Barack Obama “sensed” this hunger, because —if we read his meditative memoir Dreams from My Father— he had always felt the tension between what was commonly done and what people hungered for. It’s not a political trick, then, but a man who can see clearly, with his mind open and his weighty self-confidence in service of his vision, not in service of an ideology, an excuse or a raft of narrow self-interests.
2 million or more impassioned citizens have turned out to inaugurate this new way, to say yes to the more inclusive, more thoughtful, more workmanlike brand of politics, freed from ideological bias, freed from Machiavellian vitriol, freed from the poisons of character assassination, focused, in all seriousness, on making a system that is designed to aim for and longs for its own betterment, actually a vehicle for betterment of the state of the Union, and the conditions available to its inhabitants.
The feeling in the air is of relief and exuberance at having defeated the many tentacles of cynicism in public life, having demonstrated that a candidate could speak out against the time-tested levers of power by which access is granted, challenge and go without their mechanisms —something that McCain in 2000 and Dean in 2004 could not pull off—, defeat the party apparatus, overthrow the conventional hierarchy, and still achieve a resounding victory.
The 20th of January 2009 is, for those gathered on the Mall, a “new birth of freedom”, a spiritual reversal, and a threshold moment marking the transition from one era in which cynicism used its deranged arguments to foist one self-fulfilling prophecy after another on the electorate, to one in which the language of possibility and the mechanics of human imagination shape the outcome of current and future events.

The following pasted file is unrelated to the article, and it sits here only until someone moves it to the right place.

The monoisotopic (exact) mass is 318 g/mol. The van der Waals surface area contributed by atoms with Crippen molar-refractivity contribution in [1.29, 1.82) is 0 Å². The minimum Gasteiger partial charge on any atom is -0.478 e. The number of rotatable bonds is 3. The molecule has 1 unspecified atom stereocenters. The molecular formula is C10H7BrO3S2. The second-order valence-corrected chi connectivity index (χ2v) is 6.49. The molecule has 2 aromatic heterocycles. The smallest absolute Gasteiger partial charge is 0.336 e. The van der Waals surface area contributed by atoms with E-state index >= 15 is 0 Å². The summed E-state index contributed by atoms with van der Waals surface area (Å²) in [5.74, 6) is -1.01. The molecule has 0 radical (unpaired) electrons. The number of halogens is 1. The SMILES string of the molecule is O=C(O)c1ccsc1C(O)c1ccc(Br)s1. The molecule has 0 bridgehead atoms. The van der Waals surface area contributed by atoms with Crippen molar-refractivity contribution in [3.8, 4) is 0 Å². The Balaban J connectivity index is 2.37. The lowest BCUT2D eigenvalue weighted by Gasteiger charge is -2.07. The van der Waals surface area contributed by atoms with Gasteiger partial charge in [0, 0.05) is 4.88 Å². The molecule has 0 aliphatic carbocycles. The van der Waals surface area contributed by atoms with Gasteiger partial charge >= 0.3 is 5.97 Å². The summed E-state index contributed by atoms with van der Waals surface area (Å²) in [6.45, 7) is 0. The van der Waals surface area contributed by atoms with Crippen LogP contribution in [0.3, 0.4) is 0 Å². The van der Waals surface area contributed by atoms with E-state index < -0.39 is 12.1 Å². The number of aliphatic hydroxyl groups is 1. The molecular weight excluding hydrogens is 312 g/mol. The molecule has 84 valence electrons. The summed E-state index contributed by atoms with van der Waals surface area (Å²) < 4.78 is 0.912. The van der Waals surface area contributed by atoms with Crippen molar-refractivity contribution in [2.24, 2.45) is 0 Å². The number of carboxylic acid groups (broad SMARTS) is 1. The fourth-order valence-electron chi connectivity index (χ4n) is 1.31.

It was the right choice, unmistakably, to come to this historic gathering, to see a celebration of citizenship, of free assembly, of faith in a system that values human choice. Whether the spirit of the day can be manifest in policy initiatives, cooperative political negotiations, and humanitarian politics abroad, will be a test of the system and of those elected to represent it, and millions will be watching with a huge spiritual investment in the outcome.
After the ceremonies were concluded and the new president had left the stage that elevated him over the 2 million gathered, and framed him in the white of the house through which the people, in theory, govern, the crowd quickly and peacefully began dispersing into the streets around the Mall. There were special routes planned, to keep people from intruding into the secure zone set aside for the inaugural parade, in which Pres. Obama would walk through the streets amid tens of thousands of onlookers.
Many people chose to move toward the Lincoln Memorial, so prominent in the narrative leading up to and defining the historical moment of the 2009 inauguration of the 44th president. Obama’s candidacy had featured echoes of comparison to Abraham Lincoln, a “gangly self-made Springfield lawyer”, like Obama himself, who championed the anti-slavery cause, helped found a new political party, or a new moral majority, and kept the union together under the founding ideals of the Republic.
It was vitally important to many attending that there was a thread of historical resonance, running from Lincoln, through Dr. Martin Luther King, Jr., who delivered his celebrated “I have a dream” speech at the foot of the Lincoln Memorial, to Obama himself, an African American man ascending to the most powerful office in the world with a message of social justice, democratic ideals and principled engagement with those who differ from his perspective, an inclusive mission to cap a troubled history building up to a society of inclusion.